Cosmic Rays, the Space Station, and You
Welcome new blogger Spaceports! He has a schedule of projected 2007 launches and other interesting information on spaceflight.
Our parents would insist upon us finishing one big task before starting another. Some have argued for abandoning ISS and moving on to the Moon or Mars. For the US to pull out would gravely disappoint international partners like the ESA and Russia. These scientific collaborations have gone on for decades, transcending differences over trade and war.
One of those international projects is the EUSO, the Extreme Universe Space Observatory. Previously we have heard about the ANITA balloon experiment using the Antarctic ice as a cosmic ray detector. It would be even better to go into Space where you have the entire Earth below you. As planned, EUSO would be attached to the side of ISS, allowing the station to accomplish some real science.
Looking quantitatively, there seems to be no upper limit to the energy of cosmic rays. The so-called GZK cutoff may be non-existent, as there are well-documented particles with greater energies. Diagram below is from Halloran, Sokolsky and Yoshida, "The Highest Energy Cosmic Rays" in PHYSICS TODAY January 1995. There is no cutoff at all for low-redshift particles, indicating that energetic events could come from relatively nearby. There is also the possibility of high-energy neutrinos being detected. Detection of ultra-high energy cosmic rays opens the door for exotic theories of physics.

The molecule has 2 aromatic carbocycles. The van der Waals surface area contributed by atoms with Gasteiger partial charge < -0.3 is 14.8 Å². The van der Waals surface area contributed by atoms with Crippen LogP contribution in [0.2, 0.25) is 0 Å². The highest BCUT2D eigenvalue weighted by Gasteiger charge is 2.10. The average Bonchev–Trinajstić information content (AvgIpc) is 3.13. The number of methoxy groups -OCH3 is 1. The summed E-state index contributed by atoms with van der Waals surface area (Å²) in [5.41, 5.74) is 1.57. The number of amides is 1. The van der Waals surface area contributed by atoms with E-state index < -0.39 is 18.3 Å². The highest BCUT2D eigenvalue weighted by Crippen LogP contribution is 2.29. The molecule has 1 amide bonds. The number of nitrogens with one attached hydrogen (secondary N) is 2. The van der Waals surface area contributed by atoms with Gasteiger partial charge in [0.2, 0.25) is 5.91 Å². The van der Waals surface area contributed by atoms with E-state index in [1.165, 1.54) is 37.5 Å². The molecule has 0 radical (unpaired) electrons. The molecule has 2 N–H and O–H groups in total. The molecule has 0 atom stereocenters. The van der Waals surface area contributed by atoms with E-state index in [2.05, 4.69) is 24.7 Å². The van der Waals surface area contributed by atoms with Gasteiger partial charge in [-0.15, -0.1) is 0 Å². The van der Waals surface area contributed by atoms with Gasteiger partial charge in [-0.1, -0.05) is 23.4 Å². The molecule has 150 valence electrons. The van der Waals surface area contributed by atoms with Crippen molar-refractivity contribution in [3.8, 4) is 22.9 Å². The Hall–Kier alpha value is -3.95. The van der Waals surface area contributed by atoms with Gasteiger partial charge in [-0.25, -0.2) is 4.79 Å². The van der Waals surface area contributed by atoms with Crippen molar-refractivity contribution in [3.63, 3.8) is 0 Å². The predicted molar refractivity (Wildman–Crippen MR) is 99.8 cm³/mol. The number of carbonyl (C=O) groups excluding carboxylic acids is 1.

How does this affect us? The answer may be involve one of nature's most awe-inspiring displays, the lightning bolt. We are taught in school that lightning results from the buildup of charged particles in storm clouds. Once the battery is charged, what sets it off? Cosmic rays fall on Earth fairly constantly, rain or shine. A few researchers have quietly suggested that they may trigger lightning.
Assuming that EUSO is orbited, this supposition may be tested with a fairly simple experiment. Many time-lapse cameras have recorded lightning flashes. All we need do is set up a camera (or two, for stereo ranging) in a lightning-prone area beneath the ISS track. With patience, eventually we would record a thunderstorm during a time when EUSO is overhead.
If cosmic rays are found to correlate with lightning, it would show once again that our lives are intimately connected with the heavens.